| Skin Structure

Skin:The skin is composed of the outermost layer, epidermis, derma, and the subcutaneous layer./Epidermis:The epidermis is divided into the dead skin cell layer, stratum granulosum, stratum spinosum, and stratum basale./Stratum corneum:Is an outermost layer of epidermis, consisting of corneocytesand lipidsaccumulate like a brick and mortar structure./Skin lipid:The skin lipid consists of ceramide, cholesterol, and fatty acids, and has a lamellar structure in which several layers are stacked on top of one another.

| Skin Function and Skin Barrier

Skin plays an important role not only in improving a person’s appearance, but also in protecting and enhancing one’s health.

A person’s body consists of about 70% water As such, if the skin does not maintain proper moisture content in the body, it can be life-threatening. In addition, skin blocks the infiltration to the body of harmful elements from the external environment. Here, the skin barrier plays the role of keeping the skin healthy and preventing compounds inside the body from mixing with those outside the body. Therefore, the role of the skin barrier is highly important.
If cement plays the important role of connecting bricks to build a firm wall, Corneocytes(dead skin cells) and lipid compounds strengthen the skin barrier by filling in the spaces in between the corneocytes(dead skin cells) at the outermost layer of the skin.

| Stratum corneum and Lamellar Structure

Skin ceaselessly regenerates throughout a lifetime and maintains a certain level of thickness and its functions. Cells generated inside the skin eventually become corneocytes(dead skin cells), and these fall off every four weeks. On the stratum corneum, not only corneocytes(dead skin cells) exist, but also skin lipid, which binds cells as explained earlier.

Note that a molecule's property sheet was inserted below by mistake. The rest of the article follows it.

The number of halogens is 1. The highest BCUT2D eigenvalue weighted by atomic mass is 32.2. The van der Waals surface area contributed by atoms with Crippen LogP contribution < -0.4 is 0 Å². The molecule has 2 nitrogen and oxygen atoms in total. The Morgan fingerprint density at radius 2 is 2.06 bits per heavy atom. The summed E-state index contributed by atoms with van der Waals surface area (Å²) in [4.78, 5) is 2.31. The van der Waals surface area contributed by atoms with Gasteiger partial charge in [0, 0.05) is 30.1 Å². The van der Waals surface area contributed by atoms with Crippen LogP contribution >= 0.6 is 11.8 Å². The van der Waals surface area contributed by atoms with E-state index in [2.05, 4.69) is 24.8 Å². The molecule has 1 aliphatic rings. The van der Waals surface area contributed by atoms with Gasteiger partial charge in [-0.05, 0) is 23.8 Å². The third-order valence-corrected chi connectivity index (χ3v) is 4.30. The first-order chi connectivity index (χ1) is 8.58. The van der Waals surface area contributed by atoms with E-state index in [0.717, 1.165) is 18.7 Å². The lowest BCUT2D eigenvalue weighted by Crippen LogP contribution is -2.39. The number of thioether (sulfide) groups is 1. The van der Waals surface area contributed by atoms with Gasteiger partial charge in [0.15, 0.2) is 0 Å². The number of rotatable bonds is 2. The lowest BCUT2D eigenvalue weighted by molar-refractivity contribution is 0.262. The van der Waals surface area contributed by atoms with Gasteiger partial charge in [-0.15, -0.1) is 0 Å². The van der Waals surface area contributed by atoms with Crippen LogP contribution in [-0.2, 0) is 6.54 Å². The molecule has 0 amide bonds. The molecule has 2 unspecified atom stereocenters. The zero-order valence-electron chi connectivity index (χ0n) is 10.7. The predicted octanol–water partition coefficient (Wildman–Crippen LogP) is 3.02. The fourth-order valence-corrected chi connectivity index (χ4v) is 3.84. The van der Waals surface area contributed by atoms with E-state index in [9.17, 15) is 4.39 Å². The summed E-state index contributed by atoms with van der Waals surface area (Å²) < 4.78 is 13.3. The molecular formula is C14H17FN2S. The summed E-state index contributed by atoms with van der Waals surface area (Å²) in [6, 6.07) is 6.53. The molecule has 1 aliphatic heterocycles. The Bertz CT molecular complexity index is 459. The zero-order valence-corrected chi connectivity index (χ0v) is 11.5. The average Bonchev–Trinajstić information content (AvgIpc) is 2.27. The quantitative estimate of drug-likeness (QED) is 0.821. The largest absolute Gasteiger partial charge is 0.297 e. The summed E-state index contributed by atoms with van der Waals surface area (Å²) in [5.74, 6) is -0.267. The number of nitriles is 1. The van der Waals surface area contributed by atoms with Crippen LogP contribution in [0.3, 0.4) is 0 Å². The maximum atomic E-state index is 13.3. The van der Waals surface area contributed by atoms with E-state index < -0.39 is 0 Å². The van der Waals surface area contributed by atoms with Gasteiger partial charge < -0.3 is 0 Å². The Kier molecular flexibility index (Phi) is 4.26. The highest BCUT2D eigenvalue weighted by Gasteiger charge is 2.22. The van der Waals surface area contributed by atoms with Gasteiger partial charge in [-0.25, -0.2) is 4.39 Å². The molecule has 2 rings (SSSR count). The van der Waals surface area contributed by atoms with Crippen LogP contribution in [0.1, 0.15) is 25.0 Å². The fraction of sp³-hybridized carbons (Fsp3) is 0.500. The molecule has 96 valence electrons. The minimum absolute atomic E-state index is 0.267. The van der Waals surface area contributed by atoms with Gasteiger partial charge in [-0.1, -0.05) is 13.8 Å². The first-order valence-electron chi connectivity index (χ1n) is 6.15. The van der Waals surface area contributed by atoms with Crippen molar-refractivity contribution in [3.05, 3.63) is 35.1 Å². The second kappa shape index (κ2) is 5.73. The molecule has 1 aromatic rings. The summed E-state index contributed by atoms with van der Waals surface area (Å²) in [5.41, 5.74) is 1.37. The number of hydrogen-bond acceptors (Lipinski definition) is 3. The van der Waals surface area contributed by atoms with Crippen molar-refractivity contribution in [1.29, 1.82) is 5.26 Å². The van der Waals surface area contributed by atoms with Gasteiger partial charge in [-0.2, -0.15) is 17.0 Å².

Lipid, like oil, does not mix with water, and is tightly and meticulously aligned on stratum corneum to prevent moisture loss as well as the infiltration of harmful elements to the body. Observing the lipid structure of the stratum corneum using an electronic microscope shows a particular structure of several layers aligned in parallel.
Such lipid structure is called a lamellar structure. Because several layers of lipid, which does not mix with water, are aligned in parallel, water and other harmful elements from the external environment do not easily penetrate the skin.

| Damages to the Skin Barrier, Dry Skin, and Ceramide

The skin type that is representative of a damaged skin barrier is dry skin. In dry skin, water is easily lost, leaving the skin drier and vulnerable to the infiltration of harmful elements from the external environment, thereby causing irritation or allergies. Of the several hundred lipid compounds inside dry skin, ceramide is particularly lacking. Skin that lacks ceramide does not show a normal lipid lamellar structure.

| Ceramide and Moisturizer

Both dry skin and sensitive skin lack ceramide or have an abnormal lipid structure. Lack of ceramide causes various skin problems. As such, several attempts have been made to develop products that supply enough ceramide to the skin in order to improve the function of the skin barrier. However, supplementing ceramide ingredients alone cannot help the lamellar structure inside the stratum corneum efficiently recover. A moisturizer with a lamellar structure can help the skin barrier better recover its function.